The cost of a commission depended on rank and varied widely.  But even for the lowest commissions, the cost would be more than an average laborer could earn in a decade.

To avoid having the officer corps filled with incompetent but wealthy dilettantes, several reforms during the 1700’s tried to put some restrictions on the sales of commissions, including setting maximum prices for such sales based on the rank.  In the 1770’s an officer would typically offer the commission to the most senior officer of a lower rank in his regiment.  If that officer could not afford to purchase it, the officer would sell to the next senior officer.  Even with the reforms, money and connections often allowed some officers to push past their peers for faster promotion, without regard to merit.  Some aristocrats even purchased commissions for their young children, so that they would have seniority by the time they were actually ready to serve in active duty.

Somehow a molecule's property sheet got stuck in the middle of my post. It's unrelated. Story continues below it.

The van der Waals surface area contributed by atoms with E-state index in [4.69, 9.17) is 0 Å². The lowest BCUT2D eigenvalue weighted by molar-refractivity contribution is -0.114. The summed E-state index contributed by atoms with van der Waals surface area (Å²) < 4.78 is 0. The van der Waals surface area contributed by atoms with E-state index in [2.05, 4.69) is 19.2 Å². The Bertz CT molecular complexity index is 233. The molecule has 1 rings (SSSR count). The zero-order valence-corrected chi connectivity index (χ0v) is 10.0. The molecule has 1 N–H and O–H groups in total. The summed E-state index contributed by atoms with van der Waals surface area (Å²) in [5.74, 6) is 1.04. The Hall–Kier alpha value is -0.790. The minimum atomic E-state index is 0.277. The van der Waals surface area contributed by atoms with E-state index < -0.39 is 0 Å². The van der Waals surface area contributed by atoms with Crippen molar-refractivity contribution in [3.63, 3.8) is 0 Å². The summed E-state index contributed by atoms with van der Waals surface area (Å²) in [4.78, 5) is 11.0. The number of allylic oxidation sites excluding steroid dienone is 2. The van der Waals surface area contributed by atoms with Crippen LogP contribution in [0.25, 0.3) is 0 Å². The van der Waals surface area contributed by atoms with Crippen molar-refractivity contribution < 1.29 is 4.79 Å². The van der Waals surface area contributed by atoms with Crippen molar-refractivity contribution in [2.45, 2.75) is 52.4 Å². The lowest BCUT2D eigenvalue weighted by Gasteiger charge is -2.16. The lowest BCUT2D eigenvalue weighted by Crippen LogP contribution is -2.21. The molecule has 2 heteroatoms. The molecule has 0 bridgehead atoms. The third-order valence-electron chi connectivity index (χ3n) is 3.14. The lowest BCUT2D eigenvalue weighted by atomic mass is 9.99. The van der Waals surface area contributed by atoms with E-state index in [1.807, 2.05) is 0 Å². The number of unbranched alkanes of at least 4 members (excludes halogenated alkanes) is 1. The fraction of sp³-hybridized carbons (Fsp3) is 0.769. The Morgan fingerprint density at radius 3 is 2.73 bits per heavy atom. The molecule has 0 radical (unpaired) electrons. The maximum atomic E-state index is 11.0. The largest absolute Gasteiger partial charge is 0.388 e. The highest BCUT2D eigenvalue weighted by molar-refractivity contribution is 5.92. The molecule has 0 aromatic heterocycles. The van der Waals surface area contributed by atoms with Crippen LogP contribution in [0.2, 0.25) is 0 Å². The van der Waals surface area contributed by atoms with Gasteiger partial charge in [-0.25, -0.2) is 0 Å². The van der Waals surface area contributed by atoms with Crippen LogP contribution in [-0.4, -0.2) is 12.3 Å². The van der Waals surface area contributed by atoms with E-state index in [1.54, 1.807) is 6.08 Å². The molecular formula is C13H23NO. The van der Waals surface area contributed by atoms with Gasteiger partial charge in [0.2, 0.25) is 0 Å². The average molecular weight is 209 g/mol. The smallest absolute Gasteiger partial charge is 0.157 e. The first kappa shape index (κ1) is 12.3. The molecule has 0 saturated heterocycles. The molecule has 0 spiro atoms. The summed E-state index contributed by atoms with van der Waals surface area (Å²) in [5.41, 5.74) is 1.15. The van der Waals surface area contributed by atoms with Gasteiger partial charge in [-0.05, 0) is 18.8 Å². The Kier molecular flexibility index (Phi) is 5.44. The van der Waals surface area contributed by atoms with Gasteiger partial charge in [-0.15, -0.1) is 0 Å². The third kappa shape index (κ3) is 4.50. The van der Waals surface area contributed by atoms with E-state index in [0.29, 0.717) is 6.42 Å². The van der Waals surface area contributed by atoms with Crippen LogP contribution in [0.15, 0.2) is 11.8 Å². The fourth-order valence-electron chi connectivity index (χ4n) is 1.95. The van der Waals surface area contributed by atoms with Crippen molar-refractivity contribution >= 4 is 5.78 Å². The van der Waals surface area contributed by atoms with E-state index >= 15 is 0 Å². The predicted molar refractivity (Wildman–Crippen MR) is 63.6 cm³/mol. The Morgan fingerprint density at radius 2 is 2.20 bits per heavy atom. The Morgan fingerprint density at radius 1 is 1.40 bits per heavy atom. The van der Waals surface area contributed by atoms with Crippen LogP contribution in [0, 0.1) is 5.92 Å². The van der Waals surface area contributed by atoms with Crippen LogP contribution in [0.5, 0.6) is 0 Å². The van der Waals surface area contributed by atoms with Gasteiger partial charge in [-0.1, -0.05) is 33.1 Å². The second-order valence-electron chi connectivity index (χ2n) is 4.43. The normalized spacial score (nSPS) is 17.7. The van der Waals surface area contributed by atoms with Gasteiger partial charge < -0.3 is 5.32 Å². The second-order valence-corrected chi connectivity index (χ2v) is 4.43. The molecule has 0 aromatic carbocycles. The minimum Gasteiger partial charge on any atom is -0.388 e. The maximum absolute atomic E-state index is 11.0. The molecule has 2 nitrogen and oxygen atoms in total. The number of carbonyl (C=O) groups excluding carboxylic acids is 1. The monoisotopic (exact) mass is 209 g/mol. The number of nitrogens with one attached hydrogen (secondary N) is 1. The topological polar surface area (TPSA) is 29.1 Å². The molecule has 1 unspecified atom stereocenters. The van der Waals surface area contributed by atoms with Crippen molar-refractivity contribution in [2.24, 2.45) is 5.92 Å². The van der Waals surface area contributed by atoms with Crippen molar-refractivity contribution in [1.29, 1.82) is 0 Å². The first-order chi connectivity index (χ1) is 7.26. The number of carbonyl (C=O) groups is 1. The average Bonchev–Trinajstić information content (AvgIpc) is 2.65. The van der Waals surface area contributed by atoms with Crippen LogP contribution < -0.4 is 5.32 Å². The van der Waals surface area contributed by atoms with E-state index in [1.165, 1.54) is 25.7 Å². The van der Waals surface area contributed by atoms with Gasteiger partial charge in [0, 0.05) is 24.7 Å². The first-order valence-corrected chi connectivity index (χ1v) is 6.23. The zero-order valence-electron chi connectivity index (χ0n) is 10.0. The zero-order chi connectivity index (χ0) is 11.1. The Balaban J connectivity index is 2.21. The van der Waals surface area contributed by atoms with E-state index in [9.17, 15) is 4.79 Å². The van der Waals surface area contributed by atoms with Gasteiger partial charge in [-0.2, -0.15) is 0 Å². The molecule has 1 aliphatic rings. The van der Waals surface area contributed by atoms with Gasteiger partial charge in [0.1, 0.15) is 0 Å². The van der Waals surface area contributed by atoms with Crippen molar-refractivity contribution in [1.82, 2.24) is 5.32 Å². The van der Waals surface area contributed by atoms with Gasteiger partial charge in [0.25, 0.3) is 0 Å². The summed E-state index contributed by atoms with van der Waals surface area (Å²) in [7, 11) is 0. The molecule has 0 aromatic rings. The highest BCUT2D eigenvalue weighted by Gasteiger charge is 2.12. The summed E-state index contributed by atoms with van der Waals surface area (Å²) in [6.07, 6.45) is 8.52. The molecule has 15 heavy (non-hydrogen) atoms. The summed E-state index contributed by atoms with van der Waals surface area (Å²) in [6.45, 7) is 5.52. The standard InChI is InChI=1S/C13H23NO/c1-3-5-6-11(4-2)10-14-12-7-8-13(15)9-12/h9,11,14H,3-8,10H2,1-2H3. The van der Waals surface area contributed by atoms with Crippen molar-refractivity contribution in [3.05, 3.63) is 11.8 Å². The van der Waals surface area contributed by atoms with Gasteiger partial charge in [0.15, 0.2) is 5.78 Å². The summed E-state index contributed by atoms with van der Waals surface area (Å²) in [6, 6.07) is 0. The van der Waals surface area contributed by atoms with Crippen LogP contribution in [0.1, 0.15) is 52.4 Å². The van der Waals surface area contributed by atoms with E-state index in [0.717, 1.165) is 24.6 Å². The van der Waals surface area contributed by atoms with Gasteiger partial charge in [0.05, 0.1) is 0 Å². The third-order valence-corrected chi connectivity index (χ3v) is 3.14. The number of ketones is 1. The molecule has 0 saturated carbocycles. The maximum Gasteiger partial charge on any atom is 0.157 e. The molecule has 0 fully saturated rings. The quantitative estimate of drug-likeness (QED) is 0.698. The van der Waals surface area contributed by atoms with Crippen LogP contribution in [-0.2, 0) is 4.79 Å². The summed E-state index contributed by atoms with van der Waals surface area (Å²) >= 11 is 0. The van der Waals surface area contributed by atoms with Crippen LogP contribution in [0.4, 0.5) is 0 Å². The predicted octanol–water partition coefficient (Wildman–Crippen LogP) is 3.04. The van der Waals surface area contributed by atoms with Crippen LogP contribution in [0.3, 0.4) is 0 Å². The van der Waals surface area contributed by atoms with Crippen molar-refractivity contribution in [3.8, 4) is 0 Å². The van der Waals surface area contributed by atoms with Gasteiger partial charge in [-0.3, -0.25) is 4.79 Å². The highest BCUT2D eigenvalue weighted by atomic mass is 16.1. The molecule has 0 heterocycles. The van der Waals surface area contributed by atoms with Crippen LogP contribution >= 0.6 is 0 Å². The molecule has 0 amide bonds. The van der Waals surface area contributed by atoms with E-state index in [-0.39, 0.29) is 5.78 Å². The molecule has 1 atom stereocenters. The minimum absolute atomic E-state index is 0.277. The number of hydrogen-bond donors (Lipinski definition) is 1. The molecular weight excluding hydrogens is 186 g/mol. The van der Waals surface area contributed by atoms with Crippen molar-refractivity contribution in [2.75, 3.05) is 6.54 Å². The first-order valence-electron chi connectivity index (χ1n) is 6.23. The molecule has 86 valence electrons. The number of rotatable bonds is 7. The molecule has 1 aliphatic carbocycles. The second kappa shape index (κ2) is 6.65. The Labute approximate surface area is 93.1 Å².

British Grenadier
(from Boston 1775)
Not all officers were wealthy.  Many who entered service did so because they were the younger brothers in an aristocratic family, meaning they would inherit nothing.  While the family might support that younger brother’s career, his children and children’s children might also decide to enter service.  As distance grew between the military line and the family line that inherited all the wealth, family support became less likely.  An officer’s salary would not allow him to save enough money to buy a promotion.  Many officers stagnated in junior positions of ensign or lieutenant for decades, mostly because they could not afford to buy a position in the next grade.